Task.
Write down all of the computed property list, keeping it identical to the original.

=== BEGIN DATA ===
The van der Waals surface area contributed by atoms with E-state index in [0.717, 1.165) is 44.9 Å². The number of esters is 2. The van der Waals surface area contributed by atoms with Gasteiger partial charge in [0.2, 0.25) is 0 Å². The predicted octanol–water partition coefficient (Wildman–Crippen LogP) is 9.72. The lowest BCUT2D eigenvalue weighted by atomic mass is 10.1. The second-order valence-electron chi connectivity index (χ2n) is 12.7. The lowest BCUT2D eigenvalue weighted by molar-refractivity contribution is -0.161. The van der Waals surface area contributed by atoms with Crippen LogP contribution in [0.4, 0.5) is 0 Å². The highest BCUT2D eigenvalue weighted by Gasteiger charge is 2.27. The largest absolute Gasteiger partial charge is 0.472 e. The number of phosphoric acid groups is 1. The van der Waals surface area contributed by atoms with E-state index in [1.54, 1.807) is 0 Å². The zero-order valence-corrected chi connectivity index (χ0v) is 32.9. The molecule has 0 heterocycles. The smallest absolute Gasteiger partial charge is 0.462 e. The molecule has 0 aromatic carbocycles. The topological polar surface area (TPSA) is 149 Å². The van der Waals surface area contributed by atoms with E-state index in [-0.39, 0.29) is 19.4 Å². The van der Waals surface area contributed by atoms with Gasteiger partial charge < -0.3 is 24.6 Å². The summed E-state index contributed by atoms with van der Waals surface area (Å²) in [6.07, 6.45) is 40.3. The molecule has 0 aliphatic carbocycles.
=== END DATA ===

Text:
The van der Waals surface area contributed by atoms with E-state index in [0.717, 1.165) is 44.9 Å². The number of esters is 2. The van der Waals surface area contributed by atoms with Gasteiger partial charge in [0.2, 0.25) is 0 Å². The predicted octanol–water partition coefficient (Wildman–Crippen LogP) is 9.72. The lowest BCUT2D eigenvalue weighted by atomic mass is 10.1. The second-order valence-electron chi connectivity index (χ2n) is 12.7. The lowest BCUT2D eigenvalue weighted by molar-refractivity contribution is -0.161. The van der Waals surface area contributed by atoms with Crippen LogP contribution in [0.4, 0.5) is 0 Å². The highest BCUT2D eigenvalue weighted by Gasteiger charge is 2.27. The largest absolute Gasteiger partial charge is 0.472 e. The number of phosphoric acid groups is 1. The van der Waals surface area contributed by atoms with E-state index in [1.54, 1.807) is 0 Å². The zero-order valence-corrected chi connectivity index (χ0v) is 32.9. The molecule has 0 heterocycles. The smallest absolute Gasteiger partial charge is 0.462 e. The molecule has 0 aromatic carbocycles. The topological polar surface area (TPSA) is 149 Å². The van der Waals surface area contributed by atoms with E-state index in [-0.39, 0.29) is 19.4 Å². The van der Waals surface area contributed by atoms with Gasteiger partial charge < -0.3 is 24.6 Å². The summed E-state index contributed by atoms with van der Waals surface area (Å²) in [6.07, 6.45) is 40.3. The molecule has 0 aliphatic carbocycles.